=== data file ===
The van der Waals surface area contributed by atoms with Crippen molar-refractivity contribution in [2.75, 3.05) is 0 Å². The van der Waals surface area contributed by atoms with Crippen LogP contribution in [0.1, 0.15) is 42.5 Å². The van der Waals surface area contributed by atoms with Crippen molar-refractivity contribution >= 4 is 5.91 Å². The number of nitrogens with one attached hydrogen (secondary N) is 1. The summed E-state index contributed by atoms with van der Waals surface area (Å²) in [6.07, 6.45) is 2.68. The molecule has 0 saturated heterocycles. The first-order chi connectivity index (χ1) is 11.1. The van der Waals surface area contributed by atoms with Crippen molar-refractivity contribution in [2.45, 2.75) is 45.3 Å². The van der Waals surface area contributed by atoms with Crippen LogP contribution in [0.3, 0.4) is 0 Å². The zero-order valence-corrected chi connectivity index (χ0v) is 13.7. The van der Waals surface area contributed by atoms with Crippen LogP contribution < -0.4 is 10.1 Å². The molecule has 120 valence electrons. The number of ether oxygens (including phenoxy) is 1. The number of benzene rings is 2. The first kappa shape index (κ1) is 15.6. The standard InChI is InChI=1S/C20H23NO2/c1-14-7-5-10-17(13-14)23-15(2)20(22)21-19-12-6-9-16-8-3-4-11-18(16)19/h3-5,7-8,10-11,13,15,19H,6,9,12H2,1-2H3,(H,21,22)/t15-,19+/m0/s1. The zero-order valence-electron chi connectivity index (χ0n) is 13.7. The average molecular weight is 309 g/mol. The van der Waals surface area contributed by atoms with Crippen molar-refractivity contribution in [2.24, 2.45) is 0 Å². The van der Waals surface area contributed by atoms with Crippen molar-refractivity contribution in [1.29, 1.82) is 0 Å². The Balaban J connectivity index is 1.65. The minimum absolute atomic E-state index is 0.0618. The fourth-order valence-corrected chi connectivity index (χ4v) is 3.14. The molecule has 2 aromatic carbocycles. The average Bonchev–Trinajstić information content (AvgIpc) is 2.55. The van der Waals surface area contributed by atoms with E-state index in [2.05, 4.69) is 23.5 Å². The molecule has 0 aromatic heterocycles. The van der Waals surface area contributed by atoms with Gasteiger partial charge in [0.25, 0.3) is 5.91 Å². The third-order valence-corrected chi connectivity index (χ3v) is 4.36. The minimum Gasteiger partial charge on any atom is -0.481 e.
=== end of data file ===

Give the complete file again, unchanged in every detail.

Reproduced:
The van der Waals surface area contributed by atoms with Crippen molar-refractivity contribution in [2.75, 3.05) is 0 Å². The van der Waals surface area contributed by atoms with Crippen LogP contribution in [0.1, 0.15) is 42.5 Å². The van der Waals surface area contributed by atoms with Crippen molar-refractivity contribution >= 4 is 5.91 Å². The number of nitrogens with one attached hydrogen (secondary N) is 1. The summed E-state index contributed by atoms with van der Waals surface area (Å²) in [6.07, 6.45) is 2.68. The molecule has 0 saturated heterocycles. The first-order chi connectivity index (χ1) is 11.1. The van der Waals surface area contributed by atoms with Crippen molar-refractivity contribution in [2.45, 2.75) is 45.3 Å². The van der Waals surface area contributed by atoms with Crippen LogP contribution in [0.3, 0.4) is 0 Å². The zero-order valence-corrected chi connectivity index (χ0v) is 13.7. The van der Waals surface area contributed by atoms with Crippen LogP contribution < -0.4 is 10.1 Å². The molecule has 120 valence electrons. The number of ether oxygens (including phenoxy) is 1. The number of benzene rings is 2. The first kappa shape index (κ1) is 15.6. The standard InChI is InChI=1S/C20H23NO2/c1-14-7-5-10-17(13-14)23-15(2)20(22)21-19-12-6-9-16-8-3-4-11-18(16)19/h3-5,7-8,10-11,13,15,19H,6,9,12H2,1-2H3,(H,21,22)/t15-,19+/m0/s1. The zero-order valence-electron chi connectivity index (χ0n) is 13.7. The average molecular weight is 309 g/mol. The van der Waals surface area contributed by atoms with Crippen molar-refractivity contribution in [2.24, 2.45) is 0 Å². The van der Waals surface area contributed by atoms with Crippen molar-refractivity contribution in [1.29, 1.82) is 0 Å². The Balaban J connectivity index is 1.65. The minimum absolute atomic E-state index is 0.0618. The fourth-order valence-corrected chi connectivity index (χ4v) is 3.14. The molecule has 2 aromatic carbocycles. The average Bonchev–Trinajstić information content (AvgIpc) is 2.55. The van der Waals surface area contributed by atoms with E-state index in [2.05, 4.69) is 23.5 Å². The molecule has 0 aromatic heterocycles. The van der Waals surface area contributed by atoms with Gasteiger partial charge in [0.25, 0.3) is 5.91 Å². The third-order valence-corrected chi connectivity index (χ3v) is 4.36. The minimum Gasteiger partial charge on any atom is -0.481 e.